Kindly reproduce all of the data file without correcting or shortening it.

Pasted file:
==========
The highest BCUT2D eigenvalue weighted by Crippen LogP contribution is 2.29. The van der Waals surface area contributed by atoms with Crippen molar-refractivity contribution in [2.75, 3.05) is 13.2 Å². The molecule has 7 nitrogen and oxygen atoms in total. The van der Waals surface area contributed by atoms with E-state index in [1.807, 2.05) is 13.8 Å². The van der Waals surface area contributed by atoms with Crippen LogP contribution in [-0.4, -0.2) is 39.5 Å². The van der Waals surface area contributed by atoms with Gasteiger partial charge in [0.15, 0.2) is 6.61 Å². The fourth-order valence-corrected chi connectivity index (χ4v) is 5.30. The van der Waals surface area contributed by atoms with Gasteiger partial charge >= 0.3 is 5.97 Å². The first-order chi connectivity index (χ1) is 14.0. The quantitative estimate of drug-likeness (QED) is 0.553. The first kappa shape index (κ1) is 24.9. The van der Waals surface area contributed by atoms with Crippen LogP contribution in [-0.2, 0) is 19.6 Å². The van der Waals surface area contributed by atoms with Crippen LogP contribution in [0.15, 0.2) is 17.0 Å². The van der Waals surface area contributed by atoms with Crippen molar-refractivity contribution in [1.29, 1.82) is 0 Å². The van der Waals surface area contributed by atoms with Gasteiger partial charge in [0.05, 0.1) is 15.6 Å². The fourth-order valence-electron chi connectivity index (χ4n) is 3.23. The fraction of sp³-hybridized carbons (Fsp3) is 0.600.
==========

The highest BCUT2D eigenvalue weighted by Crippen LogP contribution is 2.29. The van der Waals surface area contributed by atoms with Crippen molar-refractivity contribution in [2.75, 3.05) is 13.2 Å². The molecule has 7 nitrogen and oxygen atoms in total. The van der Waals surface area contributed by atoms with E-state index in [1.807, 2.05) is 13.8 Å². The van der Waals surface area contributed by atoms with Crippen LogP contribution in [-0.4, -0.2) is 39.5 Å². The van der Waals surface area contributed by atoms with Gasteiger partial charge in [0.15, 0.2) is 6.61 Å². The fourth-order valence-corrected chi connectivity index (χ4v) is 5.30. The van der Waals surface area contributed by atoms with Gasteiger partial charge >= 0.3 is 5.97 Å². The first-order chi connectivity index (χ1) is 14.0. The quantitative estimate of drug-likeness (QED) is 0.553. The first kappa shape index (κ1) is 24.9. The van der Waals surface area contributed by atoms with Crippen LogP contribution in [-0.2, 0) is 19.6 Å². The van der Waals surface area contributed by atoms with Crippen LogP contribution in [0.15, 0.2) is 17.0 Å². The van der Waals surface area contributed by atoms with Crippen molar-refractivity contribution in [1.29, 1.82) is 0 Å². The van der Waals surface area contributed by atoms with Gasteiger partial charge in [0.05, 0.1) is 15.6 Å². The fourth-order valence-electron chi connectivity index (χ4n) is 3.23. The fraction of sp³-hybridized carbons (Fsp3) is 0.600.